Another week, another movie for my #Oscarwatch2016. This time, I went to see Brooklyn. Again, I went by myself because the boy would be working late, and I didn’t imagine he’d miss seeing it. I was correct. But it was still very good, and he might have liked it. You might like it too – it’s set in both Ireland and Brooklyn (duh!) in the early 1950s, and has beautiful scenery, gorgeous costumes, and is so lovely to look at sometimes that it hurts (I’m sort of surprised it isn’t nominated for cinematography). So if period romance is your thing (even if that period is only 60ish years ago), then you’ll like this movie.
Our protagonist is young Eilis – she’s originally from a small town in Ireland, and because there are no opportunities for her there (no jobs, no young men of interest), she uses family connections to get to America, and she settles in at a boarding house in Brooklyn. She finds a job, and a young man, and then the world turns upside down and she has to make hard choices. I’ll talk about her young man, and job and choices below, but if you haven’t seen it yet and care about spoilers, skip down to the bottom of this post and the trailer.
Saoirse Ronan is pretty fantastic. She starts out the movie as this mousy, kind girl who is so unsure of herself and her choices, and is deeply afraid of living without her sister and mother at the same time as she is excited about and desperate for prospects for a better life for herself. She may be afraid, but she’s also ambitious. Part of the movie centers on her career goals, which is not a normal thing for this kind of period film. But her boss at the department store where she works (seen above) and the priest that helped bring her to America help her to fulfill her dream of being a bookkeeper (and maybe someday an accountant!) by taking night classes in a school with all men. Over the course of the movie she transforms into a lovely, confident young woman who knows who she is, and by the end of the movie, figures out what she wants, and how to stand up for herself against all the people in her life who are trying to control her (even if their desires for control are based on mostly good intentions). Perhaps because she’s had to make these transitions to adulthood recently herself, Ronan does an exquisite, poignant job of showing the good and the bad of making big choices.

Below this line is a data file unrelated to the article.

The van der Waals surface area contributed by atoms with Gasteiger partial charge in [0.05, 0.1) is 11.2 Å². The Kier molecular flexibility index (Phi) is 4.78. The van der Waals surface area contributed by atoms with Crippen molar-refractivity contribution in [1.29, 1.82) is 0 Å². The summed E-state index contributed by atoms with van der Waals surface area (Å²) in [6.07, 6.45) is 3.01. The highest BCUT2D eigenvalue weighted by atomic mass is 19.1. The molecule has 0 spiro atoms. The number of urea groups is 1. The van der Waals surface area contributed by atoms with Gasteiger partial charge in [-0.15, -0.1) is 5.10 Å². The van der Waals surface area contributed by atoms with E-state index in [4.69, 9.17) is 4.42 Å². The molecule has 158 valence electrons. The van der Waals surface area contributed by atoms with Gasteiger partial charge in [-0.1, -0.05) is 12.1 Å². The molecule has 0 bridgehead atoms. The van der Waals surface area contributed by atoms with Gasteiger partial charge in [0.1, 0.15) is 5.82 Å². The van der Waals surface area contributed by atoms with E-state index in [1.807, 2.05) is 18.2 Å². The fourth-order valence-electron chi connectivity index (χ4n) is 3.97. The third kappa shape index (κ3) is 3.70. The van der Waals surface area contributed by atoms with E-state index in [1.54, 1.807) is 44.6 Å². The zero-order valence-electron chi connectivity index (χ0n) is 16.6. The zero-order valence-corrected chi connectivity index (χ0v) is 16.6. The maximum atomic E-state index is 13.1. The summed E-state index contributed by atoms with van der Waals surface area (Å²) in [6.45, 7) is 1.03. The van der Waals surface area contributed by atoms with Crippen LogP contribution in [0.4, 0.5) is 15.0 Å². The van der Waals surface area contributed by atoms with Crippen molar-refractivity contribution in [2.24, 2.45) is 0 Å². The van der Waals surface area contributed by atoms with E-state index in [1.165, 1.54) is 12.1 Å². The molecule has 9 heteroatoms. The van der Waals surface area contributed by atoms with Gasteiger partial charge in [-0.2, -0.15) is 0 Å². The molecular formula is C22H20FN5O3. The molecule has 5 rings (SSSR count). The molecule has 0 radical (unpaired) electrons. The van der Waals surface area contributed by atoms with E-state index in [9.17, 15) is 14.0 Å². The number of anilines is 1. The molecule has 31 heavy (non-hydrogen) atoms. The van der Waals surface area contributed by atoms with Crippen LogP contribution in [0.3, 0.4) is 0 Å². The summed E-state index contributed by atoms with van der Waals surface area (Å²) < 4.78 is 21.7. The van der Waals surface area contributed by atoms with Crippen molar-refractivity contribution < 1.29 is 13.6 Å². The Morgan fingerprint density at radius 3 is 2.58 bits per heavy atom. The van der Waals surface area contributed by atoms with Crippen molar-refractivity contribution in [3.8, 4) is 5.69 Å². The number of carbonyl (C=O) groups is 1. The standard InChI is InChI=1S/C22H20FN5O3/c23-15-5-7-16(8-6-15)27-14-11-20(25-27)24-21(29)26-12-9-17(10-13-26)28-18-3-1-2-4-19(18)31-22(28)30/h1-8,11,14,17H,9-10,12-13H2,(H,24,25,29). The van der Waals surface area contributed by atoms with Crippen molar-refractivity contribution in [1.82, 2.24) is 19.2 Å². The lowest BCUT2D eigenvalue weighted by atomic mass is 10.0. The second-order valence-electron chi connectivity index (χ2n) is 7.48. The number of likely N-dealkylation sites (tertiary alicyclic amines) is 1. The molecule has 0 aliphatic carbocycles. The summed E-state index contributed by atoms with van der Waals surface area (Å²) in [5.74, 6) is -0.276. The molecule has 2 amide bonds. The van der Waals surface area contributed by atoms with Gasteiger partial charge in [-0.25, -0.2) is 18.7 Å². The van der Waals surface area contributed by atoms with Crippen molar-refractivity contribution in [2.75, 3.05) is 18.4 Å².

And because it’s a romance, we’ve got an adorable love interest. He is Tony (played by Emory Cohen), and he’s an Italian boy who loves the Brooklyn Dodgers, but loves Eilis more. He is so sweet with her – being gentlemanly, supportive of her career goals, and eager to have her as a part of his life and future (he says “I love you” first). He takes her to meet his family early on, and makes sure she is safe walking home alone at night from school. And it’s Eilis – NOT Tony – who takes the initiative in having a more physical relationship. So very progressive for the time! Their decision to marry in secret is one of the big issues that Eilis will have to deal with because…
About 2/3 of the way through the movie, Eilis’ sister dies back in Ireland. Since the return journey still requires a trip by sea (at least if it’s going to be affordable for a girl on a department store salary), she won’t be there in time for the funeral. She does get home to support her mother and discover that her best friend’s wedding is in a few weeks. And one of the handsome, popular young men is now suddenly interested in her now that she’s worldly and glamorous from her time in America. The bookkeeping job that her sister left behind has opened, and they want to hire her. All the things that she left Ireland for are suddenly within her grasp, except for the fact that she has a life and a young man back home in Brooklyn. This is the climactic struggle within Eilis and the film: how do you tell your family and friends that you’ve changed down to your bone? That you have moved on, and maybe didn’t tell them because it’s so hard to say those things without it feeling like a judgment on the choices that everyone else has made.
It’s a beautiful movie, and worthy of the praise that it’s getting, but it’s hard to imagine that it will win awards when the time comes, based on everything else that it’s up against. But it was definitely worth my time, and is worth yours as well.
More Information: “Brooklyn”, written by Nick Hornby (screenplay) and Colm Tóibín (novel), directed by John Crowley. In theaters.
Nominations: Best Picture, Best Actress in a Leading Role, Best Adapted Screenplay.